As always with Trump, things are never as they seem. Friday’s movements were bullish. The twitterverse and White House commentary indicated that the U.S. was making ground on trade talks with China. There was a reason to be optimistic. Whatever markets did Friday is now largely irrelevant, as yet another tweet from Trump over the weekend appears to have elevated trade tensions.
Where the market at the end of last week was looking for constructive dialogue, it is now destructive. Currency markets have opened weaker for the AUD, yuan and Kiwi Dollar whilst demand for yen has surged. Not that much happens early in the day in the Pacific markets but no doubt the FX markets will be setting the trend.
Just where are the markets set? It’s hard to gauge. Does this mean escalating tensions need to be priced in? Or does this mean that a trade deal can be reached in the near term? Is it brinkmanship? Is it folly? Or are we about to step into a full-blown trade war? These scenarios are not priced into the markets in my view.
The FX market has priced in tensions,not a trade war and so too the bond markets. What we now see are weakness in emerging currencies, gains in haven assets such as yen and U.S. treasuries and increased volatility. With the Hong Kong market closed today it will be interesting to see how Asia reacts. The expectation is that Chinese corporates will look to buy dollars as they have about $840 bio of foreign exchange loans and with a falling yuan they will look to act pre-emptively.
For the stock traders, the tweet will have come as a surprise and their problem will be to figure out where the market is heading. One can look at balance sheets and review income statements, but at the end of the day they have to look at Trump’s twitter account for the daily direction.
Friday saw stocks rally on optimism and those expectations are likely to be dashed by the day’s end. It’s worth thinking about where the U.S. market is at present and it looks a little overvalued with P/Es around 16.8 times for the S&P 500 with a historic average of 15.1 times. Bond yields rose on the back of a buoyant stock market but today that trend is likely to reverse.
For the Fed there was a little good news. The CPI on Friday rose 0.4% and provides a 2.1% yoy. Weekly earnings rose 0.1% for April.
Just when the Fed thought they had the market under control, Trump has set markets awry with yet another tweet. Markets are now positioned such that any sign of a spill over from the negotiations that causes slowing economic data or market distress will be seized upon.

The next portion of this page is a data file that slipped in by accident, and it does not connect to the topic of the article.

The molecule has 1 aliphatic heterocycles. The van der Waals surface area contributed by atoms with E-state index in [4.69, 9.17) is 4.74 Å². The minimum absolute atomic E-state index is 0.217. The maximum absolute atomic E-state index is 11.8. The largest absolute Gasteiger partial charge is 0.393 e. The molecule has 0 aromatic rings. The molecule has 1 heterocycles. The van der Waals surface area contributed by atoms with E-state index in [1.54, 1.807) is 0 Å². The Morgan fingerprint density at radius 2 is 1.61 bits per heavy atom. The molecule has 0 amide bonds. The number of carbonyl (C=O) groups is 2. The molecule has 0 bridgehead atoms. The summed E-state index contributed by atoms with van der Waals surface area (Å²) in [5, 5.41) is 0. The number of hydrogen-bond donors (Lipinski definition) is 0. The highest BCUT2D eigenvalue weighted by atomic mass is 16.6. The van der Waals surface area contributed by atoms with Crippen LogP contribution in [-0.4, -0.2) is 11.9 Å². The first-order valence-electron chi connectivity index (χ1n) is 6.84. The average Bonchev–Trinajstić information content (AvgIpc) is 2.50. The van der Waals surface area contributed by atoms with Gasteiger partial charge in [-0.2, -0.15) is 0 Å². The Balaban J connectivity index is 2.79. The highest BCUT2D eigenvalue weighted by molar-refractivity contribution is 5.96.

Declines in stocks will lead to falling bond yields and a widening in credit spreads. The broader market appears to believe that the trade negotiations won’t drag on when realistically trade negotiations take time to agree. That’s months and years not weeks.
If tariffs start to bite, bond yields could fall dramatically and traders appear to have forgotten Powell’s comments about a strengthening economy. Higher tariffs have simply not been priced in yet. And let’s not forget that this is just one of Trump’s trade spats. Trump still has to negotiate a trade deal with Europe.
Business confidence and consumer confidence could erode quickly.
If the bond markets are right and the Fed has to ease because of easing economic conditions, these circumstances will pave the way for other central banks to ease as well. The global economy looks and feels a little shaky at present, and a misstep could plunge the global economy towards a recession.
Remember Trump is now entering re-election mode and has already warned the Chinese that if they are waiting for him to lose, watch out as the negotiations in a second term will be more onerous.
Equities: The S&P 500 rose 0.37% and the Dow rose 0.44%. The Vix closed at 16.04 while the Stoxx Europe 600 Index rose 0.32%.
Currencies: The Bloomberg Dollar Index was flat while the euro rose 0.2%.
Bonds: (as at 4.30pm). The ten-year is trading at 2.473%. The 2-year is trading at 2.272% and the 30-year is at 2.89%. The U.S. curve closed on the day with the following closes 2/10 at 19.7 bp, 2/30 at 61.7 bp and the 10/30 closed at 41.8 bp. The U.S. 5-year closed at 2.268%. The 2/5 spread is now -0.7 bp. The ten-year bund closed at -0.046% and the British gilt closed at 1.13%. The 10-year yen gilt is trading -0.047%.
Commodities: WTI was down slightly and WTI fell 0.5% for the week. Gold rose 0.2%.
Bitcoin is trading around $7,114.
Aussie Market Today.
It does not matter what the markets did Friday as today will be a risk off day in all probability. Equity markets are likely to be weak in Asia unless we see yet another tweet. With Hong Kong out, volumes may be low. And we may not see the full reaction to the weekends’ comments. The FX markets have already started to adjust.
Bonds, following Trump’s comments, will rally. A risk off sentiment is prevailing and this should continue through the day. Credit will be a little wider on the day.
The RBA will be watching with interest. And if this trend continues, the RBA could ease in June and that would be in line with falling bond yields and interest rates for bank bills. Later dated bank bills are pricing a cut and the 3-year bond future is already trading around 1.27%.
The yield curve is inverted between 1 and 5 years. The curve could flatten sharply in the long end if fears over recession in Australia increase. It looks likely that whoever wins the weekend’s election could be in for a fun period trying to wrestle the economy back into shape